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Medicare Late Retiree scenarios you should know:

Over 65 and working for a few more years:

If you’re part of an employer plan, Medicare might already pay benefits under Part A, the hospitalization part of Medicare. Whether or not you should enroll in Part B (the part that covers doctor visits and outpatient services) depends on the size of your company, how much you pay toward your group premium and if you need coverage for a spouse and/or dependent. We have licensed Insurance Advisors who specialize in Medicare plans. They can review your situation and help you determine exactly what coverage makes the most sense for you.

When you decide to stop working:

When you leave your job and your employer coverage, you can enroll in Part B during a Special Enrollment Period (SEP). This period lasts for 8 months after you stop working. If you still do not enroll after 8 months, you may face a penalty for late enrollment.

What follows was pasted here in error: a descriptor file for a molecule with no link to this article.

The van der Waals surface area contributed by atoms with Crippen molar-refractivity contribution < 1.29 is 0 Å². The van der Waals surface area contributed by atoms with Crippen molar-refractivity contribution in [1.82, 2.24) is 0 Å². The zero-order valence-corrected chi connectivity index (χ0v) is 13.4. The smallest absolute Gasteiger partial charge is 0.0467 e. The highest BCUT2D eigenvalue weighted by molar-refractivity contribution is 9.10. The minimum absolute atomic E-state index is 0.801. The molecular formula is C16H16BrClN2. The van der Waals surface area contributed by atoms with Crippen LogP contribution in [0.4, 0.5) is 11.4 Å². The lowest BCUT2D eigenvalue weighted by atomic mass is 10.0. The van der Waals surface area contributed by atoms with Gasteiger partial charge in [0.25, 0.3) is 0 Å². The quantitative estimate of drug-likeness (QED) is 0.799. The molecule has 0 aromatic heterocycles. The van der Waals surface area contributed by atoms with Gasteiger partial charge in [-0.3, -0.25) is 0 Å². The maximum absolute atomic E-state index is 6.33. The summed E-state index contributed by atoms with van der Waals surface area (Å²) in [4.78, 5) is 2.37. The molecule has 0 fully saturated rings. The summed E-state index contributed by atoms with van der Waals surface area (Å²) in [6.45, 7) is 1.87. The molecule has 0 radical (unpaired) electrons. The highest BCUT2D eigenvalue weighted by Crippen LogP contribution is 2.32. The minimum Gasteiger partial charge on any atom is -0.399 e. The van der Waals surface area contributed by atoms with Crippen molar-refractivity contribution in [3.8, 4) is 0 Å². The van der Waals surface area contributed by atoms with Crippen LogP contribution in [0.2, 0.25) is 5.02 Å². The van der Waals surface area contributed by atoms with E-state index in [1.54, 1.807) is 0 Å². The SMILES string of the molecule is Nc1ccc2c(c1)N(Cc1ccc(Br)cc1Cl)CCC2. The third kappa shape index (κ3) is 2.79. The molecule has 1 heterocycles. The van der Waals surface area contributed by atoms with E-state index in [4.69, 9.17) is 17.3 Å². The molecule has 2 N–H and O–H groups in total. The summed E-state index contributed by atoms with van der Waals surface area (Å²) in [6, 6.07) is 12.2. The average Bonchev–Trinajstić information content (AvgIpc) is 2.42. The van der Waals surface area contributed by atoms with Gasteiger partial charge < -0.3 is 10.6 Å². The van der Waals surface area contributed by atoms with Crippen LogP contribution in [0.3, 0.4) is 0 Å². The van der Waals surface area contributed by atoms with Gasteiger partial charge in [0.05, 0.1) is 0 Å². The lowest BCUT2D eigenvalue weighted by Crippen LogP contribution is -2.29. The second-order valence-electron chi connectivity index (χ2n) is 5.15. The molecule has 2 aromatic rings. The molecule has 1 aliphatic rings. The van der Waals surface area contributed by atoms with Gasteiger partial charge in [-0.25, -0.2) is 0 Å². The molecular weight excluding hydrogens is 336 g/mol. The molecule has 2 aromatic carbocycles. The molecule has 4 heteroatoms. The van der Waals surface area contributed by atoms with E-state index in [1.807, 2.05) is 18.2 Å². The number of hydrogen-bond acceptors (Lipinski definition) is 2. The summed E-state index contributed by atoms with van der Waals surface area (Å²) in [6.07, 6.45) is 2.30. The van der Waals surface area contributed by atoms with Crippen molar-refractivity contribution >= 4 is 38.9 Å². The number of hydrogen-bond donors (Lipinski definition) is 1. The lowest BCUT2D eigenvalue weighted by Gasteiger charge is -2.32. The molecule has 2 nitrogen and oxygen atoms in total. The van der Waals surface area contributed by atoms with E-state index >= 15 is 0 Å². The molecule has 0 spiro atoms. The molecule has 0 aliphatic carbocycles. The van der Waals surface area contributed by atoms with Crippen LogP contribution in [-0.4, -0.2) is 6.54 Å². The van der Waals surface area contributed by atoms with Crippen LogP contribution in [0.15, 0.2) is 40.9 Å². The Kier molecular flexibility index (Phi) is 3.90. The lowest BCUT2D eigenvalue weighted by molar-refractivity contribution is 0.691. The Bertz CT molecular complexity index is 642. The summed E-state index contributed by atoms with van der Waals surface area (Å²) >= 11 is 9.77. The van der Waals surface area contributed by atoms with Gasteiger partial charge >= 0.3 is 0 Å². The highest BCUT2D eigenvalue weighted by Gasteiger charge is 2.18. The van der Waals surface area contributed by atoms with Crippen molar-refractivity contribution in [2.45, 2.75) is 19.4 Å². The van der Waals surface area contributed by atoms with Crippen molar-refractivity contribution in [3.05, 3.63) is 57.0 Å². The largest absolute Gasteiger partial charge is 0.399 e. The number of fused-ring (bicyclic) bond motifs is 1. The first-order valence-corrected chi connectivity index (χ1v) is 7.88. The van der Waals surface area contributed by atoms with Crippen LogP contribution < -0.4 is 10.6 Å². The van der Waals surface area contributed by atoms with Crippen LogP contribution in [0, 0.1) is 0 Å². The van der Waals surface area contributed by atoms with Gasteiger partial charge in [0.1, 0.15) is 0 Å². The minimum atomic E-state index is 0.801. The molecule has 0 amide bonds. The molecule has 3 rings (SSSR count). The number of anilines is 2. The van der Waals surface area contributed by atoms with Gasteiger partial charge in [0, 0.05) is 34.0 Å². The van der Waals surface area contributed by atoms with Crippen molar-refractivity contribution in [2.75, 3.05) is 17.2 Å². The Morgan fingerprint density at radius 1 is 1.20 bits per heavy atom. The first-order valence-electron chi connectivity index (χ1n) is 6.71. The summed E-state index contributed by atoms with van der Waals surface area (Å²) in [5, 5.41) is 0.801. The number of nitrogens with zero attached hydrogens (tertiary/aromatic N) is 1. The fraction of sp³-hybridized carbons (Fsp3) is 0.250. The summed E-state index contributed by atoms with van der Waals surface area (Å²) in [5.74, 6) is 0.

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Find Your Special Enrollment Period
Enter your retirement date or the date you’ll be losing employer coverage (whichever is first)

Your information is secure and will not be used for any other purpose.

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If you stop working in

Calender

Eligible to enroll until

$

May start receiving penalties

Medicare Part B and COBRA coverage:

It’s important to remember that COBRA is not considered employer coverage. So, if you’re getting health coverage through COBRA and delay your enrollment in Part B, you will not be eligible for a Special Enrollment Period and you’ll face a late-enrollment penalty.

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